digitalWrite(Relay_5, RELAY_OFF);
    EEPROM.update(4, RELAY_OFF);
  }
  else if (serialIn == "c6")
  {
    digitalWrite(Relay_6, RELAY_OFF);
    EEPROM.update(5, RELAY_OFF);
  }
  else if (serialIn == "c7")
  {
    digitalWrite(Relay_7, RELAY_OFF);
    EEPROM.update(6, RELAY_OFF);
  }
  else if (serialIn == "c8")
  {
    digitalWrite(Relay_8, RELAY_OFF);
    EEPROM.update(7, RELAY_OFF);
  }
}

I’ve removed all code not relevant to this particular instance, but other serial commands follow the same design pattern of two bytes/characters per command. It’s a mess of elseif blocks and redundant code use and only getting worse the more I add to it.

Additionally, with how this is set up currently, I have issues when sending multiple commands within a very short period of time, they all end up combined in the buffer and nothing is executed. I’m using this in a hydroponics controller + dosing system driven by a Raspberry Pi and would prefer it to be as robust as possible.

Another related question, is there any way in C++ to refer to a constant dynamically, as in, can I refer to constants using a concatenated string? If not, is there a better way to define my relay pins and refer to them without lengthy if/else blocks?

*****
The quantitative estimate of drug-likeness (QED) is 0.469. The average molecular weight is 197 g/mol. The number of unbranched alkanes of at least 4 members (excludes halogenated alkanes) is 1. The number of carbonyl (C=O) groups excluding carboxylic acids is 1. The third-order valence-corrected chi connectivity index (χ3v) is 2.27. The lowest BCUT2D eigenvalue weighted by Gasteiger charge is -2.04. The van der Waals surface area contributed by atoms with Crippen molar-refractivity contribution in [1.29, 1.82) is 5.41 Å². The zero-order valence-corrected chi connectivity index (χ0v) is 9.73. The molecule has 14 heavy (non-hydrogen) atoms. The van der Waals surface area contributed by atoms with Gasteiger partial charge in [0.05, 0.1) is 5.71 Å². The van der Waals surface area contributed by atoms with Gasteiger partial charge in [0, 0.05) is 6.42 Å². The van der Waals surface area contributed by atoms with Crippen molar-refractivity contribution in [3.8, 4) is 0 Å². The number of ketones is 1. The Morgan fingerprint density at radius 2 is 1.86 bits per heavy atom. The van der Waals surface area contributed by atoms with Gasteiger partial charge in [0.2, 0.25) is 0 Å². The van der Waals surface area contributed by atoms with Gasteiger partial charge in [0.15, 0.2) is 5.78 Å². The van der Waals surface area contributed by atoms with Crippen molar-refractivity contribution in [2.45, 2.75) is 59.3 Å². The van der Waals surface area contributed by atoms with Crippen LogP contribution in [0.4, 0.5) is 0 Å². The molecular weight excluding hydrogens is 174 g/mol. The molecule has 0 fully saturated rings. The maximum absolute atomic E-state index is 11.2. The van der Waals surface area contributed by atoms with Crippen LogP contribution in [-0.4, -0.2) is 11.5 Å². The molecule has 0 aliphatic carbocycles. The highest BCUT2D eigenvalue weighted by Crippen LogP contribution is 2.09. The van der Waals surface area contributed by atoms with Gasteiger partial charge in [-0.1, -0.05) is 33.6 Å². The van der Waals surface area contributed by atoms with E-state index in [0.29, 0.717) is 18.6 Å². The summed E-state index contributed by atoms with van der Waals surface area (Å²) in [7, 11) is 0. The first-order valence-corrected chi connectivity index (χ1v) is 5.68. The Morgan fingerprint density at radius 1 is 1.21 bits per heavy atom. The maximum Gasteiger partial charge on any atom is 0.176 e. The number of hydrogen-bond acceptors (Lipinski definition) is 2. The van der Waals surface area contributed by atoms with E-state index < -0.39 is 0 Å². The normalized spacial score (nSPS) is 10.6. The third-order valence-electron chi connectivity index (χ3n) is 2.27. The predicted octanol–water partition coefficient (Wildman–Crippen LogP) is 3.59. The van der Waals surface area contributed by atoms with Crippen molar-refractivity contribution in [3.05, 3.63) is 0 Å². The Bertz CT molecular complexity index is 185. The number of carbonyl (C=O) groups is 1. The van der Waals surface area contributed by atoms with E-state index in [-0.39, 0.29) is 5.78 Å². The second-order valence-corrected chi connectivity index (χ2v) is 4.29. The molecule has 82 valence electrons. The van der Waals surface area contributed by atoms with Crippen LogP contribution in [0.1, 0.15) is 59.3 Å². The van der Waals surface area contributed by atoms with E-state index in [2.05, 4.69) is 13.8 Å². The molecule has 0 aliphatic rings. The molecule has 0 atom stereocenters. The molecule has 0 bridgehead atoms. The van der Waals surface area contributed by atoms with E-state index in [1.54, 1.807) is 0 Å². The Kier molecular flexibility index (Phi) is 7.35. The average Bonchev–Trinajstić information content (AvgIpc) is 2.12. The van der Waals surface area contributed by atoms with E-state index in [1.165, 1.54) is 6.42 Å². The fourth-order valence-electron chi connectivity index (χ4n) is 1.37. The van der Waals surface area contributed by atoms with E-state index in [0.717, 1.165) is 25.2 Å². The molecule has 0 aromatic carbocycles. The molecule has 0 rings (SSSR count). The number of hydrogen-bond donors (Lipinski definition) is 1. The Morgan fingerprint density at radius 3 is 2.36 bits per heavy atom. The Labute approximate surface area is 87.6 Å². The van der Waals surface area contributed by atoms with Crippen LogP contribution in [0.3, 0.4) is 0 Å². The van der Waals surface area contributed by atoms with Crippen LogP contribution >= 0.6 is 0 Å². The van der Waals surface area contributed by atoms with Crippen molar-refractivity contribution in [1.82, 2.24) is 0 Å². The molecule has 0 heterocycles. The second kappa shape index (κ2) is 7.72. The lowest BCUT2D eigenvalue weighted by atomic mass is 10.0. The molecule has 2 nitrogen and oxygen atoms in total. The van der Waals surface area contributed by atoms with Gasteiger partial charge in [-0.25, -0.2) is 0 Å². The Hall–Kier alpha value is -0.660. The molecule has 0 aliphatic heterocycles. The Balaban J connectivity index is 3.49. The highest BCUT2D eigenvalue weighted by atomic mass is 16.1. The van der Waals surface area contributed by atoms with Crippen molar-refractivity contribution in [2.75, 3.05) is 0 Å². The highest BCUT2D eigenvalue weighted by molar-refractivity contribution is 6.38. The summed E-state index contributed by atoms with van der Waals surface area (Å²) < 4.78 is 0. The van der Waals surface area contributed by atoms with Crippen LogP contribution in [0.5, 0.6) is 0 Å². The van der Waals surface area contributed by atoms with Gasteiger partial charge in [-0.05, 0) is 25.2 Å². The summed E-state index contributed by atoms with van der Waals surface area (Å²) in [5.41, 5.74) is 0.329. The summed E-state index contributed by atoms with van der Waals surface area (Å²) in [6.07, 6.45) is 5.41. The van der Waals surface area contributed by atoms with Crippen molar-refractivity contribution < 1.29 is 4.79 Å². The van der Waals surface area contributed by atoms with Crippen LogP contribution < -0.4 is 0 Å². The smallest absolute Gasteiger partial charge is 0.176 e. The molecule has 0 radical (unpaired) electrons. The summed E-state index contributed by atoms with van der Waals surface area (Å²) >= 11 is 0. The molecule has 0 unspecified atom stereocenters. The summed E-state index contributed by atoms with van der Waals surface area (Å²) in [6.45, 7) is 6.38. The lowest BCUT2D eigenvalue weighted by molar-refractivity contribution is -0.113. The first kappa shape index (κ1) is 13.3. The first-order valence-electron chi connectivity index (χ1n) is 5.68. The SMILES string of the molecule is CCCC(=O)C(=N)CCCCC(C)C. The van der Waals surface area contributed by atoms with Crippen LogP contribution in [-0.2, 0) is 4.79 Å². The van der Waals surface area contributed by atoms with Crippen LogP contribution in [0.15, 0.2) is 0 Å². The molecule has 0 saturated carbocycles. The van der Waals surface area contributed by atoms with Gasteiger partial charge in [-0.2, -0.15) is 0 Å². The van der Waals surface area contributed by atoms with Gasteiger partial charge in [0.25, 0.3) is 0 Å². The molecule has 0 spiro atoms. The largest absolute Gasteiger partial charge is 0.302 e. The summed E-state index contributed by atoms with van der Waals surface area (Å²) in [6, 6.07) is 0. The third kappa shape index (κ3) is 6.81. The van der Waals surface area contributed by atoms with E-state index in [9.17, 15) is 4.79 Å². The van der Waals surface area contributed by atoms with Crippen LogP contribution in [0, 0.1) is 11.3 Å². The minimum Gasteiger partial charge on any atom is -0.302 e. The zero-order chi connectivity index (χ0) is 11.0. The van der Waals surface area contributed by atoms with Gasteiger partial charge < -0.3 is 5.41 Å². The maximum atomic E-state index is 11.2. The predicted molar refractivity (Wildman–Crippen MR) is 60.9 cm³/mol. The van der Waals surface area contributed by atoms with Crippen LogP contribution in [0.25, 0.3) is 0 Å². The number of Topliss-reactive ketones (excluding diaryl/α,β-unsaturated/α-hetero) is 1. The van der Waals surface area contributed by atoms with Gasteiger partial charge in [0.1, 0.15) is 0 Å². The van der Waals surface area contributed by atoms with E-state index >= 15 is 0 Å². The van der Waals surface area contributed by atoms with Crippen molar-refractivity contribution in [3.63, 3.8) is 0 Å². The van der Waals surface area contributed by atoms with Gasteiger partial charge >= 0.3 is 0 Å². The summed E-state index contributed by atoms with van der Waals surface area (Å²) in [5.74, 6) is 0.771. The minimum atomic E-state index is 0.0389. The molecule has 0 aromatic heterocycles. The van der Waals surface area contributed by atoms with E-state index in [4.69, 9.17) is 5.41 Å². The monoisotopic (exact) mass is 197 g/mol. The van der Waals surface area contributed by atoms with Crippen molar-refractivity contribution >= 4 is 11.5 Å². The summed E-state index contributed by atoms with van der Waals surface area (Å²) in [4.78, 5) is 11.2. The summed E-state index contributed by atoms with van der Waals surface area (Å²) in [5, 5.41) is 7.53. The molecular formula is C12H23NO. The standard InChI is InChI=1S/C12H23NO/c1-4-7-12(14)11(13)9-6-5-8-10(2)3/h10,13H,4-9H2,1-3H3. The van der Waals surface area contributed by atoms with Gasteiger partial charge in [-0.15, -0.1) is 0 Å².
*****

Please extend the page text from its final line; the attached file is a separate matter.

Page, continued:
Thanks a lot for any help and advice you can supply!

Have a look at the examples in Serial Input Basics - simple reliable ways to receive data.

Don’t use the String (capital S) class on an Arduino - it is not suited to the small memory and can cause corruption. Just use C strings (small s) which are char arrays terminated with 0.

Can you describe how your system of commands is designed? Is there any system to it?

Could you send a single message that has data for all the relays - perhaps something like <0,1,1,0,0,1>. That could be stored in an array and your code could just iterate throught the array to set the outputs - not a single IF or SWITCH/CASE needed.

…R

I would suggest switch case statements, which will make it more readable:

int Relay_pin;
int EEProm_location;

switch (serialIn[1]) {
  case "1":
     Relay_pin = Relay_1;
     EEProm_location = 0;
     break;

  case "2":
     Relay_pin = Relay_2;
     EEProm_location = 1;
     break;

  case "3":
     Relay_pin = Relay_3;
     EEProm_location = 2;
     break;

  case "4":
     Relay_pin = Relay_4;
     EEProm_location = 3;
     break;

  case "5":
     Relay_pin = Relay_5;
     EEProm_location = 4;
     break;

  case "6":
     Relay_pin = Relay_6;
     EEProm_location = 5;
     break;

  case "7":
     Relay_pin = Relay_7;
     EEProm_location = 6;
     break;

  case "8":
     Relay_pin = Relay_8;
     EEProm_location = 7;
     break;

             
} // end switch serialIn[1]

switch (serialIn[0]) {
 case "o":
   digitalWrite(Relay_pin, RELAY_ON);
   EEPROM.update(EEProm_location, RELAY_ON);
   break;


 case "i":
   digitalWrite(Relay_pin, RELAY_OFF);
   EEPROM.update(EEProm_location, RELAY_OFF);
   break;

} // end switch serialIn[0]

I think you meant single-quoted character literals:

switch (serialIn[1]) {
  case '1':

Why do you have an array for the states but not for the pin numbers? Your code would be a lot simpler with an array of pin numbers.